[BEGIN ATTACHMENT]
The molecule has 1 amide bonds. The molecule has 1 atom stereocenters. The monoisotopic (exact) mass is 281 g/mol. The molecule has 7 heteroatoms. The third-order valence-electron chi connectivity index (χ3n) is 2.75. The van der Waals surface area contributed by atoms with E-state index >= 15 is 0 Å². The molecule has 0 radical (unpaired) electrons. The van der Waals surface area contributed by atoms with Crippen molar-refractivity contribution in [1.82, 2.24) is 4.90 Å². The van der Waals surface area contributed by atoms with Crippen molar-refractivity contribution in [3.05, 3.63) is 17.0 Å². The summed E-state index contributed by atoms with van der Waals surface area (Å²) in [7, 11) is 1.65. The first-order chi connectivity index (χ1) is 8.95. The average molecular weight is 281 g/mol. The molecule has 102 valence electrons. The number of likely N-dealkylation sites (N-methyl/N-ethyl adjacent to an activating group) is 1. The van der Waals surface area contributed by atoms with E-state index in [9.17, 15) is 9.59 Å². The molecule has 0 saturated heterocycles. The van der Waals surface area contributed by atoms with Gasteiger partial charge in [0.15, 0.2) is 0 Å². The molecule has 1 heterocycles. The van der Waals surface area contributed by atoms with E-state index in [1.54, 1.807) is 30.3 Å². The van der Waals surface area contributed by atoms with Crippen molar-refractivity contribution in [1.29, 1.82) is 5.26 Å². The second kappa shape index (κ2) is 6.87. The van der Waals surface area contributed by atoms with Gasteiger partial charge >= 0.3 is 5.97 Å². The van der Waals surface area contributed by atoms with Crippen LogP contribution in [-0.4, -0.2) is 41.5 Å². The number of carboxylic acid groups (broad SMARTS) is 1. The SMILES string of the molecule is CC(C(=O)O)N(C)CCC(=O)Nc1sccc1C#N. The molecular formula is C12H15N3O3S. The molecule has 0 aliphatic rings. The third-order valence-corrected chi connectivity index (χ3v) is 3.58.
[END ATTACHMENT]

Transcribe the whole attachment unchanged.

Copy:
The molecule has 1 amide bonds. The molecule has 1 atom stereocenters. The monoisotopic (exact) mass is 281 g/mol. The molecule has 7 heteroatoms. The third-order valence-electron chi connectivity index (χ3n) is 2.75. The van der Waals surface area contributed by atoms with E-state index >= 15 is 0 Å². The molecule has 0 radical (unpaired) electrons. The van der Waals surface area contributed by atoms with Crippen molar-refractivity contribution in [1.82, 2.24) is 4.90 Å². The van der Waals surface area contributed by atoms with Crippen molar-refractivity contribution in [3.05, 3.63) is 17.0 Å². The summed E-state index contributed by atoms with van der Waals surface area (Å²) in [7, 11) is 1.65. The first-order chi connectivity index (χ1) is 8.95. The average molecular weight is 281 g/mol. The molecule has 102 valence electrons. The number of likely N-dealkylation sites (N-methyl/N-ethyl adjacent to an activating group) is 1. The van der Waals surface area contributed by atoms with E-state index in [9.17, 15) is 9.59 Å². The molecule has 0 saturated heterocycles. The van der Waals surface area contributed by atoms with Gasteiger partial charge in [0.15, 0.2) is 0 Å². The molecule has 1 heterocycles. The van der Waals surface area contributed by atoms with E-state index in [1.54, 1.807) is 30.3 Å². The van der Waals surface area contributed by atoms with Crippen molar-refractivity contribution in [1.29, 1.82) is 5.26 Å². The second kappa shape index (κ2) is 6.87. The van der Waals surface area contributed by atoms with Gasteiger partial charge >= 0.3 is 5.97 Å². The van der Waals surface area contributed by atoms with Crippen LogP contribution in [-0.4, -0.2) is 41.5 Å². The number of carboxylic acid groups (broad SMARTS) is 1. The SMILES string of the molecule is CC(C(=O)O)N(C)CCC(=O)Nc1sccc1C#N. The molecular formula is C12H15N3O3S. The molecule has 0 aliphatic rings. The third-order valence-corrected chi connectivity index (χ3v) is 3.58.